Who desires us to use a deviation of true eternal principle as our guiding light? Lucifer, clearly. The last (and only) reference I can find of a General Authority of the LDS Church using this cliche stems back to a misquote in 1987.  I can also tell you with complete certainty that this cliche was the last thing heard by many LGBT Mormon youth before they took their lives. Evidence again that Satan is real, and he is using the ignorance of righteous followers to carry out his will.

Just recently I have heard local LDS leaders defend this bastardization of the Second Great Commandment. Back to my earlier point, who are we to label anyone aside from ourselves a sinner? From President Dieter F. Uchtdorf:

It’s that simple. We simply have to stop judging others and replace judgmental thoughts and feelings with a heart full of love for God and His children. God is our Father. We are His children. We are all brothers and sisters. I don’t know exactly how to articulate this point of not judging others with sufficient eloquence, passion, and persuasion to make it stick.

The lasting effect of a sting matters greatly upon the source of the attack. As an LGBT youth, and having extensive experience helping Mormon LGBT youth, I can tell you that nothing is more painful than hearing somebody who is lovely, sweet, and kind use offensive labels about us and our trials. I have heard personally, many times, people tell me directly to my face regarding my condition, “Love The Sinner, Hate The Sin!” I have to ask, what sin? Despite the true intentions of the deliverer, this is how it’s received by me, and countless others: “I am a sinner because I am different, and that part of me that is a gift from my Heavenly Father is not a gift, but inherently evil.” Do you still wonder why countless Mormon LGBT youth have committed suicide? Or do you simply not care, as you believe yourself absolved of your degradation of His children?

This Must Stop Now

We must work to stop bullying of LGBT Mormon youth by peers who don’t know any better, parents who don’t know any better, fellow members who don’t know any better, and by leaders who continue to use horribly offensive and belittling language under the rouse that they are not liable for the pain suffered, or suicides committed as a result of their counsel and guidance.  I am grateful for the policy reiterated by The Church of Jesus Christ of Latter Day Saints states on serving LGBT youth:

Each congregation should welcome everyone. Leaders and members are taught to follow the example of Jesus Christ and to reach out in an active, caring way to all, especially to youth who feel estranged or isolated.

Not only should we help those that come to us, but if we are prompted by the Spirit to help somebody, or we see somebody struggling, it’s our responsibility as disciples of Jesus Christ to reach out to them; to love, care for, support and help in any way that we are able.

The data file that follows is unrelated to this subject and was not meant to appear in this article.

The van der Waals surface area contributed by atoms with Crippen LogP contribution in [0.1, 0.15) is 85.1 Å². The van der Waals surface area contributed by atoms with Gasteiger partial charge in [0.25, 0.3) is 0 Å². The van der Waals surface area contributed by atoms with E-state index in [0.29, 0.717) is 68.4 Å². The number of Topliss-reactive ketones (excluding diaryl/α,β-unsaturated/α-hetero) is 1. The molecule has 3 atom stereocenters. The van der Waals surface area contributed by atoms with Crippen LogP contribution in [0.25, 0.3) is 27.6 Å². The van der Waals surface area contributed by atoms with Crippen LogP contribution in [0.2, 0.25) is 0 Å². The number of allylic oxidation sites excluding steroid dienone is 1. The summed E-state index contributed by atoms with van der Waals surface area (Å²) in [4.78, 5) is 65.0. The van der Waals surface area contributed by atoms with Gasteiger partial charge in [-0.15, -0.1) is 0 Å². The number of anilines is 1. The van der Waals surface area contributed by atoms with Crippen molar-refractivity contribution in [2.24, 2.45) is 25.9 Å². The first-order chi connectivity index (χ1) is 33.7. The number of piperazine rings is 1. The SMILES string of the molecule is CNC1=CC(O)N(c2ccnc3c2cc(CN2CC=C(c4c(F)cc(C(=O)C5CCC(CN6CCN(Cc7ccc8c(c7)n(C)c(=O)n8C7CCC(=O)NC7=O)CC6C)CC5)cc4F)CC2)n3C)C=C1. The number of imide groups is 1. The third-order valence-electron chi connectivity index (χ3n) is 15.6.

Let us choose to not be bullies. Let us consider the words coming out of our mouths not by our intent, but with the understanding of how they may be received. It is our responsibility as members of The Church of Jesus Christ of Latter Day Saints, when we hear others using horribly insensitive language, to gently, kindly, and with love educate people as to the harm experienced by their words. This may offend them. To tell somebody what they’ve been doing or saying for years is wrong, generally will be received with reproach. This is unfortunate, but it should not stop us from defending the marginalized or oppressed. And after all, I was told I was evil for almost 30 years. How do you think that felt?

Bullying is real and it comes in many forms, including people just trying to help the best way they know how.

The Transgender Bathroom Kerfuffle

The Transgender Bathroom Kerfuffle

I am greatly disheartened by the recent vitriol towards transgender people being espoused by those claiming to be followers of Jesus Christ. In my opinion, such rhetoric exemplifies the polar opposite of the example of our Lord and Savior. Without condoning sin, His time was spent amongst the downtrodden, oppressed and marginalized. His message and work while on earth was love, empathy, and to lift those who were struggling from whatever their afflictions may have been.

Over the past few months I’ve witnessed many casting heavy stones and declaring transgender people as sick, perverted, and immoral. With no attempt to reach out or support their fellow children of God, these individuals have felt it their place to declare loudly and publicly that there are certain populations exempt from their responsibility as disciples of Jesus Christ to love and serve.

May I remind you, there is no scripture or doctrine which substantiates your malevolence towards transgender individuals. Many have extrapolated their personal interpretation of social norms and have deemed their beliefs as the true eternal law and purpose of God. Such belief, that society is somehow responsible for deciding what is moral and immoral, robs our God of His Power, Wisdom and Glory. Does society’s view of marriage represent the will of God? Hardly. Why then do you believe the societal norms of gender identity represent eternal principle?